James Durrant and The Stafford London have joined forces to take the humble hotel restaurant to a whole new level with the launch of The Game Bird. Here, the chef takes The Resident behind the scenes
Considering it has been in existence since 1912 in St James’s – with its story going as far back as the 17th century – it’s little surprise that The Stafford London has plenty of stories to tell. One, in fact, just so happens to have inspired the hotel’s newly relaunched restaurant.
‘Yes there is one tongue in cheek reason for it being called The Game Bird,’ laughs James Durrant, the Executive Chef behind the food offering. Nancy Wake was an eccentric female spy, a ‘game bird’, who frequented the in-house American Bar during WWII and who resided at the hotel during her final years.
‘Then obviously it’s St James’s, so we originally thought about gentlemen’s clubs, British tradition, and went down the route of having game on the menu. Through the shooting season we will really look at how we get as much game on there as possible and really showcase it. But there’s a lot more on the menu than just game.’
At the time of us speaking, the menu’s final touches were just being put into place, but what’s been announced so far acts as a wonderful appetiser. Durrant is keen to make use of the diverse produce of Britain, so expect dishes featuring Clarence Court eggs, Orkney sea scallops, Salt Marsh mutton and Lincolnshire smoked eel, with a dedicated oyster menu being created, alongside a changing selection of pies, puddings and stews (we can’t wait to sample the steak and ale steamed suet pudding).
‘Quality comes first,’ Durrant states about sourcing ingredients. ‘I have spent the last couple of months in the kitchen at The Stafford focusing on suppliers and trying to find the best. I don’t want to get lost in the romance and say it’s all local ingredients – for me it’s about quality ingredients.’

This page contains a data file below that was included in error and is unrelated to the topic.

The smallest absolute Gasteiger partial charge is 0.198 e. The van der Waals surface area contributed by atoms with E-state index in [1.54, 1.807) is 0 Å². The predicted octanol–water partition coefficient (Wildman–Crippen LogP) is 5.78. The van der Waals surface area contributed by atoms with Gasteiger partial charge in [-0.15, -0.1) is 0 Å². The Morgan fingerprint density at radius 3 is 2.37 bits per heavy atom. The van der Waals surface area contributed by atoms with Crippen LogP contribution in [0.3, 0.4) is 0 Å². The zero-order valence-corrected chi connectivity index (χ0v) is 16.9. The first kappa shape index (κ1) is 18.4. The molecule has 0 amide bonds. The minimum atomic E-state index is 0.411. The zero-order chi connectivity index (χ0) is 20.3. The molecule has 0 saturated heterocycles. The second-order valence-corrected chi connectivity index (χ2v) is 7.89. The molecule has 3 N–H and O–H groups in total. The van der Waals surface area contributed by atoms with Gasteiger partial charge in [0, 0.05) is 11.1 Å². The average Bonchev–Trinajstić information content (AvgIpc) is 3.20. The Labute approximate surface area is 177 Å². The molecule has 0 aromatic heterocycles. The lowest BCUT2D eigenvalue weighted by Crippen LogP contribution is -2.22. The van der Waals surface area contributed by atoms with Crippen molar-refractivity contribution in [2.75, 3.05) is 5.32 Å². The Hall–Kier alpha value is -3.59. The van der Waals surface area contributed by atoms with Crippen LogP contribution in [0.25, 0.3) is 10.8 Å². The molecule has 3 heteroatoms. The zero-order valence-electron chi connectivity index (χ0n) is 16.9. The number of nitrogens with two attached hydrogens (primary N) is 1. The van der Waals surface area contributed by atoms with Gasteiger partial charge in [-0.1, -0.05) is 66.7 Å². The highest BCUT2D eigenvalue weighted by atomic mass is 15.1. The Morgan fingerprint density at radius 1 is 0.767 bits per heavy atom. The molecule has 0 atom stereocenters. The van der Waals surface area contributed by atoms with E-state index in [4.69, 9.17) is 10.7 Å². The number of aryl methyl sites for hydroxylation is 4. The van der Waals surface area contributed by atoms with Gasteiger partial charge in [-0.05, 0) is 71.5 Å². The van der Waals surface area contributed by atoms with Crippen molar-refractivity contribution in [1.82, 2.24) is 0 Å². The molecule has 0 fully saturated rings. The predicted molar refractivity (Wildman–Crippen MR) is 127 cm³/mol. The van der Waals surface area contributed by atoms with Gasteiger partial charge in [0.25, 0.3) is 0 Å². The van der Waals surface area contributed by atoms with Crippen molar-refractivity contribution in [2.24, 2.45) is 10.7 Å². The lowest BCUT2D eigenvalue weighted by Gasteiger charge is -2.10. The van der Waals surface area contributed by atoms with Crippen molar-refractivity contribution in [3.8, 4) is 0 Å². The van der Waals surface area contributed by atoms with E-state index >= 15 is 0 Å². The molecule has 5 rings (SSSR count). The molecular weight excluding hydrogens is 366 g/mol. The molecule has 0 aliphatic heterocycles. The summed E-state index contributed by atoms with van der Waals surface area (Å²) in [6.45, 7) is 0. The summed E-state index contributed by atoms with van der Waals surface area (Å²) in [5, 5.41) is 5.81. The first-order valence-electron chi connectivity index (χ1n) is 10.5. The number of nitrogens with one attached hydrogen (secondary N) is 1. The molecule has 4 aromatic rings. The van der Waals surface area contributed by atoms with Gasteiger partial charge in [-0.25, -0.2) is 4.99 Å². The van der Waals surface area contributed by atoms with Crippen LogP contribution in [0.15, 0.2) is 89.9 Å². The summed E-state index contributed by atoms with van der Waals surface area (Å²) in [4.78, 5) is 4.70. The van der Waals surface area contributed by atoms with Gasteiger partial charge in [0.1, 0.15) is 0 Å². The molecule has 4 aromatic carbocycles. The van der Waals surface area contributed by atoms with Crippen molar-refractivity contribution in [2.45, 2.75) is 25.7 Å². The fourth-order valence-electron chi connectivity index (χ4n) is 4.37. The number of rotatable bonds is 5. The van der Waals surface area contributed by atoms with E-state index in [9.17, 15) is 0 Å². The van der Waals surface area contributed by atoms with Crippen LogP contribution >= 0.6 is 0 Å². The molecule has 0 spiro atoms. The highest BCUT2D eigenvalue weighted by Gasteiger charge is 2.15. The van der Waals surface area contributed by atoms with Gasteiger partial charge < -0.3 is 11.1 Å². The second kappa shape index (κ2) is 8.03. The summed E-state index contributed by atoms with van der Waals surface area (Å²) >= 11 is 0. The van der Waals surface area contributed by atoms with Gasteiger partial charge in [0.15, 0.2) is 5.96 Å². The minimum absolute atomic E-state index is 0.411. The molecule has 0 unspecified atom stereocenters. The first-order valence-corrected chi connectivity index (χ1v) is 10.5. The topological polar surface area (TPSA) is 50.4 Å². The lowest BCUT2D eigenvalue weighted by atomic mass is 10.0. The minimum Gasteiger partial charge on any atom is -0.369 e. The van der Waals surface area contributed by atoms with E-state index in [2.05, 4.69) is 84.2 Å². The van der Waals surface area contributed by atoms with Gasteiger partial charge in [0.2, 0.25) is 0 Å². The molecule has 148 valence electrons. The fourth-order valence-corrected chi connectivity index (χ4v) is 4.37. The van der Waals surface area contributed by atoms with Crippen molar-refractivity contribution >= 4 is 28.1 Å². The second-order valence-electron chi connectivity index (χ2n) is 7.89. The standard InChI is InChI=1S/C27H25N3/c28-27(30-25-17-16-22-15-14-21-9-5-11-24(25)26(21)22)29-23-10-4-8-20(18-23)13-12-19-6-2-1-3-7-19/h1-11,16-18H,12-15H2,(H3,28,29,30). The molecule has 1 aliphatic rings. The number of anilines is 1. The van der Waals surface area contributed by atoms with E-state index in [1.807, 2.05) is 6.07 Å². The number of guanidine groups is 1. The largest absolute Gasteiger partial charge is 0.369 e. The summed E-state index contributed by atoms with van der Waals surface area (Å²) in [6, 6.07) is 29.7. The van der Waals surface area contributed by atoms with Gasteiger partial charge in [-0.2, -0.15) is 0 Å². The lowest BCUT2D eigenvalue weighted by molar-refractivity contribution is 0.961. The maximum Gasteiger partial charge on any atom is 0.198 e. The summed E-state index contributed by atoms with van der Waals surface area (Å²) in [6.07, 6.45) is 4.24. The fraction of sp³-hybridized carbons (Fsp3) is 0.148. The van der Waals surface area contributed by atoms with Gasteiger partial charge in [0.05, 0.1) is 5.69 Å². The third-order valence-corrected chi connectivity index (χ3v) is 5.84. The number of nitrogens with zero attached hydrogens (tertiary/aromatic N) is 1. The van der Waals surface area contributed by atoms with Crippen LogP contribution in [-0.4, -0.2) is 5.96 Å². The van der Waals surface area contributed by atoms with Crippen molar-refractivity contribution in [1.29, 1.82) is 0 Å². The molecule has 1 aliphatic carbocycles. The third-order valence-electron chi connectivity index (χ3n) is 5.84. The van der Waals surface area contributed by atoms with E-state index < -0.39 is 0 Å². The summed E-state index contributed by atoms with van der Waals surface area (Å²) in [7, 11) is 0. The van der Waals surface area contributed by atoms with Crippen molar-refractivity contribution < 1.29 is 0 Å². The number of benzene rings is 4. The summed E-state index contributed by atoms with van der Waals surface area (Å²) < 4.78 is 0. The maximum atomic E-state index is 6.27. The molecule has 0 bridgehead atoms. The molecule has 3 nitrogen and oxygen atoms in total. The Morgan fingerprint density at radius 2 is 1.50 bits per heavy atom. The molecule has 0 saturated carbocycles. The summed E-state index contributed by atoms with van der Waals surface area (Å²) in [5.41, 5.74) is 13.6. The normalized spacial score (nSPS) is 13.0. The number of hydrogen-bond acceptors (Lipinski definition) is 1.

The Stafford marks a return to London for Durrant after a hiatus to Hampshire to open and run his own pub. ‘The London restaurant scene has changed massively,’ he says on the difference nigh on 20 years makes. ‘There is just so much more out there now. When I first moved to London in 2000 there were a handful of top restaurants and some OK places. I went to London to work for Gordon [Ramsay] and that was it. People have become savvier towards food and they have got so many options.’
Durrant has enjoyed stints at Ramsay’s Royal Hospital Road and Claridge’s, and for five years he was Executive Chef at Jason Atherton’s Maze and Maze Grill, before his own venture, The Plough Inn, called. ‘At the time my wife and I had been in London for 12 years,’ Durrant looks back. ‘Jason went on to open Pollen Street Social, but I felt at that point I wanted to do my own thing and he said “great, go for it”. We looked at restaurants in London, but we decided to see if we could find a different balance of life.’
Opened in Longparish in 2010, The Plough Inn was awarded a coveted Michelin Bib Gourmand and also had recognition in the form of Durrant’s main course being chosen for the banquet on BBC2’s Great British Menu 2014. ‘You feel a huge amount of satisfaction to create something like that from scratch and put everything into it,’ he reflects. ‘But it’s very stressful, you can’t have days off – it’s constant work to keep it afloat. Running your own business completely changes your whole perception of being a chef. I look at it not just from a chef’s point of view now, but the dining experience, the restaurant, the front of house…’
Rather than stick to the quieter life, London beckoned and, in particular, The Stafford. ‘For me it’s my first real restaurant on my own in London,’ he says on being lured back. ‘I fell in love with The Stafford as soon as I walked in. From a chef’s point of view you have an opportunity to do what you do, but you are not out there independently.’ Perhaps just like Nancy Wake, there will soon be a new legend etched into the history of The Stafford London.
16-18 St James’s Place SW1A 1NJ; 020 7493 0111; thestaffordlondon.com